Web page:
News dalla rete ITA

12 Giugno 2020

Corea del Sud


Korea's trade balance shifted to a deficit for the first time in eight years and three months in April, as fallout from the COVID-19 pandemic started to take a heavy toll on exports, government data showed Friday.According to the data from the Ministry of Trade, Industry and Energy, the nation's outbound shipments reached $36.9 billion last month, down 24.3 percent from the same month last year.This was the sharpest year-on-year decline since May 2009, when the country's economy was feeling the impact of the global financial crisis.Imports also fell 15.9 percent year-on-year to stand at $37.9 billion, but this still left the country with a $950 million deficit in its trade balance for the month, the first red ink since January 2012.This casts a cloudy growth outlook for Asia's fourth-largest economy that relies heavily on outbound shipments.The ministry said multiple "whammies" contributed to the deficit, including the global spread of COVID-19 and nosediving oil prices."Demand in exports markets has plunged amid lockdowns and plant shutdowns in the U.S. and Europe, while China's economic recovery continues to be protracted," the ministry said in a statement. "This triggered a decline in exports across the board."Outbound shipments to the U.S. and Europe declined by 13.5 percent and 12.8 percent, respectively, largely due to falls in the exports of automobiles and machinery. China-bound exports also plummeted by 17.9 percent.Among sectors, exports of automobiles and auto parts contracted 36.3 percent and 49.6 percent due to setbacks in both production and demand. Shipments of steel and smartphones also declined by 24.1 percent and 43.6 percent."The trade deficit was inevitable because Korea's manufacturing industries operated normally during the onset of the pandemic, while the import of intermediate and capital goods continued," the ministry said.Along with the impact from COVID-19, volatile oil prices also weighed on exports. Shipments of petroleum and petrochemical products dived 56.8 percent and 33.6 percent, respectively.The ministry attributed the contraction to the fewer number of working days in the month compared to a year earlier, along with a high base effect."Korea's exports remained relatively unaffected in March, but the multiple whammies of global shutdowns, lockdowns and faltering oil prices have resulted in a sharp decline in April," Minister of Trade, Industry and Energy Sung Yun-mo said in a statement."The trade deficit came because exports declined more sharply than imports, and this shows that inbound shipments of intermediate goods are continuing for the normal operation of the domestic manufacturing industry," he added.Sluggish global trade caused by the pandemic is expected to drag the Korean economy down further.The International Monetary Fund forecast that global trade will decline 11 percent this year; and based on this, it predicted the Korean economy would contract 1.2 percent."Given that the U.S., Europe and other major export markets halted their economic activities in mid-March, it is difficult to expect that Korea's second quarter exports will contribute to growth as they did in the first quarter," Daishin Securities economist Kong Dong-rak said.In the first quarter, the Korean economy contracted 1.4 percent from last three months of 2019. (ICE SEOUL)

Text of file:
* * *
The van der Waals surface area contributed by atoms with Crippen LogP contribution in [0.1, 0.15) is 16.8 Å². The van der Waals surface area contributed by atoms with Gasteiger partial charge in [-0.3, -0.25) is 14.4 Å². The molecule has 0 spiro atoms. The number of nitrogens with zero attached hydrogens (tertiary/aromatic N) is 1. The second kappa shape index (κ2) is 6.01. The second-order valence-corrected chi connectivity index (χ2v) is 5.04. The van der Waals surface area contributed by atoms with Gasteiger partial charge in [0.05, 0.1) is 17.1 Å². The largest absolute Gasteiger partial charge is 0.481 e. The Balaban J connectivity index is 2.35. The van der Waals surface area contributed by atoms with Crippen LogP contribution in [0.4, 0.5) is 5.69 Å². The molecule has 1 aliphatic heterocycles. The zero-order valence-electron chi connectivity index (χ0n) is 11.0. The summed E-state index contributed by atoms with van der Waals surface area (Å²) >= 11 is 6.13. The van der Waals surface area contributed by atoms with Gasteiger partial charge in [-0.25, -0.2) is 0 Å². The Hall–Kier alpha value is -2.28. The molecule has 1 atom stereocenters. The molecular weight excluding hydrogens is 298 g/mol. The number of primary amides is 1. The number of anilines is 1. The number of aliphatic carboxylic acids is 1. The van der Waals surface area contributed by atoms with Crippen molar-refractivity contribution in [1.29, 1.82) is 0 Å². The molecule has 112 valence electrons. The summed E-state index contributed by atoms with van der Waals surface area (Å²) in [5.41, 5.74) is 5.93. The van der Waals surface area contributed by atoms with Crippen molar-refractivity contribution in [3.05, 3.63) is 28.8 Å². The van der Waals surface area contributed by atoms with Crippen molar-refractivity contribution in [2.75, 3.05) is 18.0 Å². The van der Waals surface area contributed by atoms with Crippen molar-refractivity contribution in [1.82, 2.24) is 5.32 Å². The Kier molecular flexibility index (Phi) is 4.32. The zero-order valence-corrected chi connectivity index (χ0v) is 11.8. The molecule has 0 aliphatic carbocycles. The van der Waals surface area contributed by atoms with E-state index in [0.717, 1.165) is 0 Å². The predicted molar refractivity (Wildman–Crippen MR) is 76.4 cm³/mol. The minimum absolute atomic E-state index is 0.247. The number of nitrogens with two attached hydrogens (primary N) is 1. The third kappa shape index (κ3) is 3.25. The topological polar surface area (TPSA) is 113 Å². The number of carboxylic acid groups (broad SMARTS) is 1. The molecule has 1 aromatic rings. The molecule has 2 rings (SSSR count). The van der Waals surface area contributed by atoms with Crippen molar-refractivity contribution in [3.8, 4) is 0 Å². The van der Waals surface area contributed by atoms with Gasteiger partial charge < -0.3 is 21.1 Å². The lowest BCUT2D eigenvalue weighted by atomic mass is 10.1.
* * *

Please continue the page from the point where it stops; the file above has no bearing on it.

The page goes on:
Fonte notizia: Korea Times